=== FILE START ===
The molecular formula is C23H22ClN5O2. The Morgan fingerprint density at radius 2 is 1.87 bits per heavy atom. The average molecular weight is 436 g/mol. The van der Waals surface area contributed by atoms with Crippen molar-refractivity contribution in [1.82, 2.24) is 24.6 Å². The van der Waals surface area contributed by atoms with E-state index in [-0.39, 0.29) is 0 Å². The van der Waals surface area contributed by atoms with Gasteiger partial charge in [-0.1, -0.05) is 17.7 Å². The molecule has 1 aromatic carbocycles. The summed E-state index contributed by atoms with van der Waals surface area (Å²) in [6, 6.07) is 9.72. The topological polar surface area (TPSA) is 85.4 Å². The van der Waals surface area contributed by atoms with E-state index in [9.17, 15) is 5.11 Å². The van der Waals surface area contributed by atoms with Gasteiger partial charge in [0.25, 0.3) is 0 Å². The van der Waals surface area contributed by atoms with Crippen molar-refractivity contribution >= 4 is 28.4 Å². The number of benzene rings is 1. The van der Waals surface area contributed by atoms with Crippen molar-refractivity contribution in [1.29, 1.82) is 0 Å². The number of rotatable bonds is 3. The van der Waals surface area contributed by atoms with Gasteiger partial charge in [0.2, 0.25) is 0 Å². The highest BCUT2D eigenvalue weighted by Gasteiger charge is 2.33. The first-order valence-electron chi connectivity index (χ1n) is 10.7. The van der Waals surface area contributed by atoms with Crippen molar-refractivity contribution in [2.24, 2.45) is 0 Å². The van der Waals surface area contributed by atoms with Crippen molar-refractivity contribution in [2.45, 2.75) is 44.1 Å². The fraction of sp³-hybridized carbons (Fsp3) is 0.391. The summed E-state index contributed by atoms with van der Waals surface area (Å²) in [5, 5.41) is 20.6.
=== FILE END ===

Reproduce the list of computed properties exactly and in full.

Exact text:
The molecular formula is C23H22ClN5O2. The Morgan fingerprint density at radius 2 is 1.87 bits per heavy atom. The average molecular weight is 436 g/mol. The van der Waals surface area contributed by atoms with Crippen molar-refractivity contribution in [1.82, 2.24) is 24.6 Å². The van der Waals surface area contributed by atoms with E-state index in [-0.39, 0.29) is 0 Å². The van der Waals surface area contributed by atoms with Gasteiger partial charge in [-0.1, -0.05) is 17.7 Å². The molecule has 1 aromatic carbocycles. The summed E-state index contributed by atoms with van der Waals surface area (Å²) in [6, 6.07) is 9.72. The topological polar surface area (TPSA) is 85.4 Å². The van der Waals surface area contributed by atoms with E-state index in [9.17, 15) is 5.11 Å². The van der Waals surface area contributed by atoms with Gasteiger partial charge in [0.25, 0.3) is 0 Å². The van der Waals surface area contributed by atoms with Crippen molar-refractivity contribution >= 4 is 28.4 Å². The number of benzene rings is 1. The van der Waals surface area contributed by atoms with Crippen molar-refractivity contribution in [1.29, 1.82) is 0 Å². The number of rotatable bonds is 3. The van der Waals surface area contributed by atoms with Gasteiger partial charge in [0.2, 0.25) is 0 Å². The highest BCUT2D eigenvalue weighted by Gasteiger charge is 2.33. The first-order valence-electron chi connectivity index (χ1n) is 10.7. The van der Waals surface area contributed by atoms with Crippen molar-refractivity contribution in [2.24, 2.45) is 0 Å². The van der Waals surface area contributed by atoms with Crippen molar-refractivity contribution in [2.45, 2.75) is 44.1 Å². The fraction of sp³-hybridized carbons (Fsp3) is 0.391. The summed E-state index contributed by atoms with van der Waals surface area (Å²) in [5, 5.41) is 20.6.